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after optimization, I calculate the residuals with optimal parameters both in Python and C++. The gap in results is huge. Here is how I proceed more precisely:

I generate data according to a parametric model in Python. I store X and Y in Excel file. I load this file in my C++ program and run optimization. I come up with optimal parameters, that are pretty close to parameters used to generate the series. I then compute residuals (sum of squared difference between Y and model output with optimal parameters), in Python and with C++. Results are huge, with up to 10^3 difference for models that are very sensible to changes in parameters. Can these differences be imputable to different way to deal with precision in Python and C++, or can something else be wrong? Once optimization is finished, residuals computation is a simple calculation, and I wonder where the problem could lie if not in precision matter.

Thanks a lot for any advice or reference.

EDIT --- I can easily show Python code for generating data and calculating sum of squared residuals, but not C++ code since calculation is performed via an interpreter. Thanks for any comments.

P1 =  5.21
P2 = 0.22

X_= list(range(0,100,1))
X=[float(x)/float(10) for x in X_]
Y = [P1*numpy.exp(-1*P2*x) for x in X]


##for j in range(len(Y)):
##    Y[j]+=rg.normal(0,0.01)

#build some input files
X1f = open('F:\WORK\SOLVEUR\ALGOCODE\PYTHON_\DataSets\exponential1X.txt', 'w')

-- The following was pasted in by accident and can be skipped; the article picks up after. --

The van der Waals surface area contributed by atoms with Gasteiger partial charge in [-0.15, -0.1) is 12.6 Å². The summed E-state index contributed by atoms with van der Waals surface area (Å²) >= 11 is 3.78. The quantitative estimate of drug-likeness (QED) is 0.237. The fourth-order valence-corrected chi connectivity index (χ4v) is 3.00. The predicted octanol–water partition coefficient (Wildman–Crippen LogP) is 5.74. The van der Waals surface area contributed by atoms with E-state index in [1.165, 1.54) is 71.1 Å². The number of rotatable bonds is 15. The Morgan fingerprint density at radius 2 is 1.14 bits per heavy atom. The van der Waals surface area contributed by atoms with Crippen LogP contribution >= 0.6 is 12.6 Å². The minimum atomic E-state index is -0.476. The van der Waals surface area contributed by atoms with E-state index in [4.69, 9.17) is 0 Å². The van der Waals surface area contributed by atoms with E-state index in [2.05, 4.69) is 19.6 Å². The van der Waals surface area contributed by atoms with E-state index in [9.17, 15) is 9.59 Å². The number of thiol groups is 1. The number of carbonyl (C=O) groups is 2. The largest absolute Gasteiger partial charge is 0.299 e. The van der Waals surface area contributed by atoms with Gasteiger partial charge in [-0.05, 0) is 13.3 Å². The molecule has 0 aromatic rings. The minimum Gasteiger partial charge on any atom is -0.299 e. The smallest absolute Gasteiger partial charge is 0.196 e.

for i in range(len(X)):

Yf = open('F:\WORK\SOLVEUR\ALGOCODE\PYTHON_\DataSets\exponential1Y.txt', 'w')
for i in range(len(Y)):

def func_exp_1(param, x1, y):
   p1, p2 = param
   res = sum((y_i - p1*numpy.exp(-1*p2*x))**2 for x1_i, y_i in zip(x1, y))
   return res
print func_exp_1([5.2132,0.2202],x1,y)
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Not much we can do without seeing some code... –  Mysticial Mar 28 '12 at 8:12
yes, there may be very large differences with different methods of computations done with finiti-precision floats. Show your code –  Eli Bendersky Mar 28 '12 at 8:12
You store the values in an Excel file?? That would be where I'd most suspect the cause of your trouble. What happens if you store them in binary IEEE754? –  leftaroundabout Mar 28 '12 at 9:35
I am adding code in existing software working with data from Excel files, so that I have no other choice but store in Excel Files to test my algo anyway. –  antitrust Mar 28 '12 at 10:10
Check your C++ optimization options -- some optimizations may trade floating-point precision for speed. –  Hurkyl Jul 21 '12 at 3:09
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1 Answer

up vote 4 down vote accepted

Both Python and C++ use the machine native format; Python's float is the equivalent of C++'s double. Any differences would be due to differences in the way the algorithm is implemented, or, if the hardward has an extended format which is used for intermediate values (the case for Intel), when and where the language stores the values back to memory—values will probably be stored to memory more often in Python than in C++. Without seeing exact code, it's impossible to say more (but the sum of a large number of elements can be off significantly, depending on the order and relative magnitudes of the elements).

share|improve this answer
Thanks! Any reference or additional input? –  antitrust Mar 28 '12 at 14:27
The reference is docs.oracle.com/cd/E19957-01/806-3568/ncg_goldberg.html. But that just explains the problem; for things like summing large sequences, you'd have to find a reference on numerical processing. –  James Kanze Mar 28 '12 at 15:29
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